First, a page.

https://technet.microsoft.com/en-us/library/ee681792.aspx

32-bit Office is recommended for most users

We recommend the 32-bit version of Office for most users, because it's more compatible with most other applications, especially third-party add-ins. This is why the 32-bit version of Office 2013 is installed by default, even on 64-bit Windows operating systems. On these systems, the 32-bit Office client is supported as a Windows-32-on-Windows-64 (WOW64) installation. WOW64 is the x86 emulator that enables 32-bit Windows-based applications to run seamlessly on 64-bit Windows systems. This lets users continue to use existing Microsoft ActiveX Controls and COM add-ins with 32-bit Office.
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by:Jackie Man
ID: 41873542
I am not the one to initiate the argue but I am against the practice of recommending the OP to switch to another version (32 bit vs 64 bit) of the same software as you should know that the hassle of uninstall and reinstall is not the cup of tea for most users.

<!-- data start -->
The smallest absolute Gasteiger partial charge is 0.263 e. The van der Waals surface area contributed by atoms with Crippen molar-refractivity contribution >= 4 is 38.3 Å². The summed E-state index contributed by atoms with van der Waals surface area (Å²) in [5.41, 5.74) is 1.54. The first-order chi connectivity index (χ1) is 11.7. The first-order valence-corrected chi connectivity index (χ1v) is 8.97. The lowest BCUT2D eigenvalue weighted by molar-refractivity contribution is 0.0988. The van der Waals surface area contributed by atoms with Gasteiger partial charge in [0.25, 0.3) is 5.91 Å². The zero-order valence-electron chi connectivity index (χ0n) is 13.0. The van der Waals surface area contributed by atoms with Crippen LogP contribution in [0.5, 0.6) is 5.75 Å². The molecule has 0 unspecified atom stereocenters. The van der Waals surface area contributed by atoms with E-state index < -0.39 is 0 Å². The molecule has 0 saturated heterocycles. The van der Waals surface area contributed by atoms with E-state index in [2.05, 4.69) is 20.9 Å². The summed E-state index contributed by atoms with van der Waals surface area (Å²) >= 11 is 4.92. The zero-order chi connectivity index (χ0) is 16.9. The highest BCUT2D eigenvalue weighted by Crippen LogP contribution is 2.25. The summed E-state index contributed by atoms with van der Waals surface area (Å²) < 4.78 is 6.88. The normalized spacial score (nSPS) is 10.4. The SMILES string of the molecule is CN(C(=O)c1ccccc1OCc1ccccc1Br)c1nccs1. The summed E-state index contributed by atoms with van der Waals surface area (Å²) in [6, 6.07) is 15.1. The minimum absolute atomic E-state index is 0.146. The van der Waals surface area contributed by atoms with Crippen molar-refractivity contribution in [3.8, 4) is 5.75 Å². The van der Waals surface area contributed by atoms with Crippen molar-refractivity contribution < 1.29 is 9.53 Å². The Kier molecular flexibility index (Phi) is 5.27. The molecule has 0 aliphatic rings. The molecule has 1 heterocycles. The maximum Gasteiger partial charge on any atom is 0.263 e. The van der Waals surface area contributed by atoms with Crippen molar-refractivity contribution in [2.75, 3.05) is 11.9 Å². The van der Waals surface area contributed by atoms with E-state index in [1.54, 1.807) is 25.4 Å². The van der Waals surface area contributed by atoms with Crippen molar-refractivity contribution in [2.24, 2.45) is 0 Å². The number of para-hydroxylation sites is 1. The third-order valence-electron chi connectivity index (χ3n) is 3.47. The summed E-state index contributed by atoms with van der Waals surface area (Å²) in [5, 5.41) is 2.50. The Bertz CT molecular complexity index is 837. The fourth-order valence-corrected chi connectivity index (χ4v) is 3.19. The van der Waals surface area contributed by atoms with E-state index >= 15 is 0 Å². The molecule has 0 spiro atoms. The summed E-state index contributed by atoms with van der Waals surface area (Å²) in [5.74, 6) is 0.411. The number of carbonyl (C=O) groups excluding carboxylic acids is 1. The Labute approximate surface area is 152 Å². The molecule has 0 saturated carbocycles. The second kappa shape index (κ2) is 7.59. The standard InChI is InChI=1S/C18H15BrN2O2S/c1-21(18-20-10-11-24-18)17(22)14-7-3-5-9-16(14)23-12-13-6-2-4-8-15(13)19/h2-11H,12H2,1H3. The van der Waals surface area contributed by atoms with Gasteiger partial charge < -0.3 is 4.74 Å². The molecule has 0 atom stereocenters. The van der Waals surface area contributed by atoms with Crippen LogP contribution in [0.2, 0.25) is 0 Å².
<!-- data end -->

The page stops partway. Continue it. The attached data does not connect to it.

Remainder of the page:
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Expert Comment

by:Qlemo
ID: 41873716
Jackie, recommending to reinstall with different bitness is sound if there is no other way to get it work, no?

It is correct that Outlook x64 is able to handle large PST/OST files slightly more efficient, but that is no reason to stay with it. Other Office apps manage very large files better with x64, but this is applies to very few real-life applications.

The rules of thumb (still) are:
  • If you do not have Office installed, and no special appliances, go with the 32bit release.
  • If you have Office installed, and no issues with the bitness, don't change anything.
  • If you use 64bit Office, and things like Office Automation do not work because of that, you'll have to consider reinstall.
It is that simple.
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Expert Comment

by:Jackie Man
ID: 41873739
@Qlemo

Your rules of thumb are very useful for explaining to end users.

Next time, I will try to use it when my clients insist to use 64bit release.

But, in this question, it is still uncertain whether using 32bit release of MS Office 2013 will help as the OS is still 64 bit and it is unlikely that a change will or can be made without much effort.

https://social.technet.microsoft.com/Forums/en-US/5a44e846-d566-477c-a3de-101593876c3c/cannot-see-contents-of-msg-files-in-windows-explorers-preview-pane-windows-7-?forum=outlook
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ID: 41874032